8

The community was recently asked an interesting question about the meaning of a line from Joyce.

Is this question on topic?

How about questions on literature in general?

So more generally, do we start to cut into other sites' "core areas" by accepting questions that aren't about philosophy, but rather literature (or history, sociology, political science, etc.)? Do we diminish and degrade our own focus in doing so?

Finally, how about the edge case when we are asked about works of literature composed by a major philosopher (I am thinking of Sartre and Camus in particular here)?

||||||
10

The Joyce question seems clearly off topic. Its being closed seems to indicate that there is consensus about this. If a question is about literature and not really about philosophy, it should be closed.

If the question is about something philosophical as encountered while reading certain literature, the question should be judged on its own merits.

  • Is an interesting answer possible without straying too far from the question?
  • Would it be a philosophical answer?
  • Is it possible to answer in such a manner as to avoid taking a controversial position (as in "no, there is no free will")?

If it is "yes" to all, then the question should be OK.

||||||
  • -1, @cerberus please see my answer. – smartcaveman Jul 3 '11 at 12:40
  • 1
    I agree. It seems to me that this question is better suited at a literature forum than here. It also seems better suited at a discussion forum (which PhilSE is not). – davidlowryduda Jul 4 '11 at 5:20
  • i'm not sure that closed questions indicate a "consensus", not sure at all – user35983 Jan 19 '19 at 21:25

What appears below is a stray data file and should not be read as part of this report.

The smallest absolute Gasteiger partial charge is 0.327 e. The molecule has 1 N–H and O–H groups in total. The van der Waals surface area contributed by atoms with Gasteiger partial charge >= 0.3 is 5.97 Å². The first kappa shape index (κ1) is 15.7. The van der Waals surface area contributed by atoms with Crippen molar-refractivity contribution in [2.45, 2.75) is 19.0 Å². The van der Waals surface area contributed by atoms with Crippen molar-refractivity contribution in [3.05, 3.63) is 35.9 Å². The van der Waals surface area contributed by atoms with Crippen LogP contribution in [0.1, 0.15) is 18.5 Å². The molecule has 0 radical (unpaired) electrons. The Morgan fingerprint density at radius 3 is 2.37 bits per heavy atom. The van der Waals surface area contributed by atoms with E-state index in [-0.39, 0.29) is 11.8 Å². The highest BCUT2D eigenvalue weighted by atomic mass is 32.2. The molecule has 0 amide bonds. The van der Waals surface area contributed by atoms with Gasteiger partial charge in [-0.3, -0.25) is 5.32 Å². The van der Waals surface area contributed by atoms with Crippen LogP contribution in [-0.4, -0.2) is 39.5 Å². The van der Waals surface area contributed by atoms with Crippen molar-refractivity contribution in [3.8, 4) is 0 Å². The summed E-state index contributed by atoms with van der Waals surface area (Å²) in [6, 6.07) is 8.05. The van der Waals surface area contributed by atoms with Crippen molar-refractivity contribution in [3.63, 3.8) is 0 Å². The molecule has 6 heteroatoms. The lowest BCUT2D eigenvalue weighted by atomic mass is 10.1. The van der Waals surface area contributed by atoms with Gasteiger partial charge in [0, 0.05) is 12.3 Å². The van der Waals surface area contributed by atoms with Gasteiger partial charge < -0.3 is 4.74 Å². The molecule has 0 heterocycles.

• 1
    @confused: Yes, perhaps not. I don't really remember, it was seven years ago. And consensus can change! – Cerberus Jan 19 '19 at 21:43
0

Literature questions with philosophical implications are not off-topic.

There are several cases in which a "literature question" can have "philosophical implications"

  1. The question discusses the meaning of terms. The most important thing one must do when assessing a philosophical argument is to clarify what exactly is being argued. This necessitates a fundamental agreement on the meaning of the terms involved. Any question that seeks to make clarify the meaning of confounding statements whose subject matter could be relevant to philosophical discourse is on topic. The branch of philosophy to which such a question applies is called Philosophy of Language.

  2. The question addresses a work that can be used as a case study for aesthetics. Aesthetics is the "branch of philosophy dealing with the nature of beauty, art, and taste, and with the creation and appreciation of beauty". Philosophy of art is a subclass of aesthetics. Literature is clearly an example of art. If a question about literature is framed in such a way that its answer would have implications for aesthetics, then that question clearly has philosophical value.